New York: Harcourt Brace and Company, 1924. 330p. 19.5cm. First edition. Navy blue cloth. Reprints "Criticism of Criticism of Criticism." In very good condition. [Not in Schrader. Adler: mentioned, p.58].
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"Dear Mr. Kadison: Bronson Alcott was an incurable dead-beat and in many other ways he fell far short of the ideal American patriot, but now and then he said something worth hearing. My best thanks for that abstract from his journal. I certainly hope to put it to good use the next time a chance offers to revise my book. I have never encountered Adirondackian, and can find no trace of it in my collection. Certainly it must be recorded. I shall add Waterproof, LA to the list headed by Gott, Maryland and Intercourse, PA. My very best thanks."
"Dear Owens:- My best thanks for the handsome notice of the American Mercury. God, it appears, was with us, despite the absence of the usual signs and portents. The magazine went out of print two days after publication and we are now on the press with a second edition. Knopf has bought five new yellow neckties. The second number, now made up, shows a few holes in the falseface. By no. 6 we should be in the hands of the Department of Justice. I enclose a copy of William Feather's Magazine, just in. A good specimen of his stuff starts on page 7. If the thing interests you, ask him for it, and he will be tickled to death. I'll see you in a day or two." The first issue of the American Mercury was published in January of 1924.
"Dear Mr. Parker:- Thanks very much for your note. Your subscription is being forwarded to the Smart Set office. As for the "Conversations", I doubt we will be able to go on with them. Nathan and I tried to revive them recently, and actually managed to concoct a new one, but it was hard work: the mood seemed to have passed."
Dear Mr. Weymer: I am enclosing the autograph you ask for, and with pleasure. Though I have never been an autograph collector myself, it seems to me to be one of the most interesting of pursuits. I am astonished at what you say about my letter paper. I'll have to see that the stationer improves it."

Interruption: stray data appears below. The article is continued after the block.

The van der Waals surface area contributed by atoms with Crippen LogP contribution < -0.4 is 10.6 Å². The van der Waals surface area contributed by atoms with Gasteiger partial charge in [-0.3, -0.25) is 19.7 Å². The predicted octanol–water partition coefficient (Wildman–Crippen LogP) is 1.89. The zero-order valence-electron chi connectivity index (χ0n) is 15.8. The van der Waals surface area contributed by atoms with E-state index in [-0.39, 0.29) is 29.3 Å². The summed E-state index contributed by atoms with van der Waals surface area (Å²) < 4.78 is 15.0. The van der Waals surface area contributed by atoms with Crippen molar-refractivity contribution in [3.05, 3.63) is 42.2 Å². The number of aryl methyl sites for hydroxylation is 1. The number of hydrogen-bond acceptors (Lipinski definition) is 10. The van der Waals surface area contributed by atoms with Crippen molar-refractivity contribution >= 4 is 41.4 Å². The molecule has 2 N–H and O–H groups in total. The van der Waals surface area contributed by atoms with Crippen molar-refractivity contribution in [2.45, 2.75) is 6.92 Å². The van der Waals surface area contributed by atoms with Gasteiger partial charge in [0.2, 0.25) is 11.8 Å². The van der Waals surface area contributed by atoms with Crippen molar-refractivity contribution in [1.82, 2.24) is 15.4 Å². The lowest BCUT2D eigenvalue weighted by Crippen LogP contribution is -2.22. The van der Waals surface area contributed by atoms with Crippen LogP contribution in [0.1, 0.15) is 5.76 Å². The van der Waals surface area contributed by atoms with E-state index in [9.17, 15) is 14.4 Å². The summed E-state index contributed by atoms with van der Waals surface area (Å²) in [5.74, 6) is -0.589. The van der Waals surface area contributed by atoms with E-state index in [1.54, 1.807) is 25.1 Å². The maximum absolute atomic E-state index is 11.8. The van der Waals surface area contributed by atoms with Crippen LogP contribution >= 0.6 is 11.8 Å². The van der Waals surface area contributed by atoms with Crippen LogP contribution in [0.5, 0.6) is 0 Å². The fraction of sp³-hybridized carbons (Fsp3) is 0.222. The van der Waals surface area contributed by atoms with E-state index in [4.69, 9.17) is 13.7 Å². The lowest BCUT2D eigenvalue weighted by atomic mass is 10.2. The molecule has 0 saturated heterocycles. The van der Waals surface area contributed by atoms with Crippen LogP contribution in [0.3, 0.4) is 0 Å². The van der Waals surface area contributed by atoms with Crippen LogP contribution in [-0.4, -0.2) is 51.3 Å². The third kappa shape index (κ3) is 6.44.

"Dear Ham: My infernal stomach continues to upset me, and writing is virtually impossible. I am therefore going to the Marburgh this afternoon for an investigation by Ben Baker. He tells me there is nothing serious in sight, but that I probably need a rigid diet. He'll try to work it out within the next few days. I should be back home by the end of the week. Keep this to yourself. I am writing to John and Wagner. I tried hard on Sunday , Monday and Tuesday to do a Monday piece for you, but it simply refused to be born. I feel quite well most of the time, but when I sit up at the typewriter I begin to ail."
"Dear Hamilton: 1. I'll be at the office at 2:30 on Thursday, rain or shine. 2. There is much excellent material for "Civilization in Georgia" in the file of Julian Harris' paper. For example, consider the issue of May the first. At the bottom of the editorial page, toward the right, there is a superb extract from the Carroll County Times. I enclose a copy of it. 3. Lying in bed last night, meditating upon ghostly themes, it occurred to me that the music of your song "She was poor but she was Honest" makes an exact fit with "Life is real, life is earnest | And the grave is not its goal." Let us try this at the roundhouse next Saturday."
"Dear Doctor: Just a line to thank you for the pleasantest evening I have spent in a long, long while. I enjoyed meeting your friends very much, and the Englishman seemed a very decent fellow. As an apology for talking too much, I am sending you a little book that may give you a snicker or two. You may well imagine the sort of reviews it is getting in virtuous family papers." More than likely Mencken included a copy of the Book of Burlesques.
"Dear Hamilton:- In connubial confidence Sara has told me of the noble contribution you and Olga have made to our armory. My very best thanks. I hope to eat regularly, and if so I'll need tools. The two of you must be the first martyrs to face the new cook. She is a Baptist from South Carolina. The weather along the St. Lawrence was infernal, so we came here hoping to smell a breeze. Unluckily, it is almost as hot. I begin to suspect that God is up to His old tricks. Perhaps it would be discreet for me to say a kind word now and then for the Twelve Apostles and to lay off greasing Pontius Pilate. I hope, this afternoon, to compose a piece for you on the state of Christian culture in Montreal. The town has some merit. Married life is grand. So long as man obeys his wife there can be no reason for discord. More of this anon," Mencken and Sara Haardt were married in Baltimore on August 27, 1930 and left the city bound for Montreal and Quebec on their honeymoon. They enjoyed Montreal but found Quebec to be hot and crowded. Bode writes: "They decided to move on to Halifax, Nova Scotia, where the weather was much cooler and the streets less crowded. After a few days at the Lord Nelson Hotel and another comfortable stay in St. John's, New Brunswick, they were ready to come home. "I begin to feel like an old married man already," Mencken wrote a friend.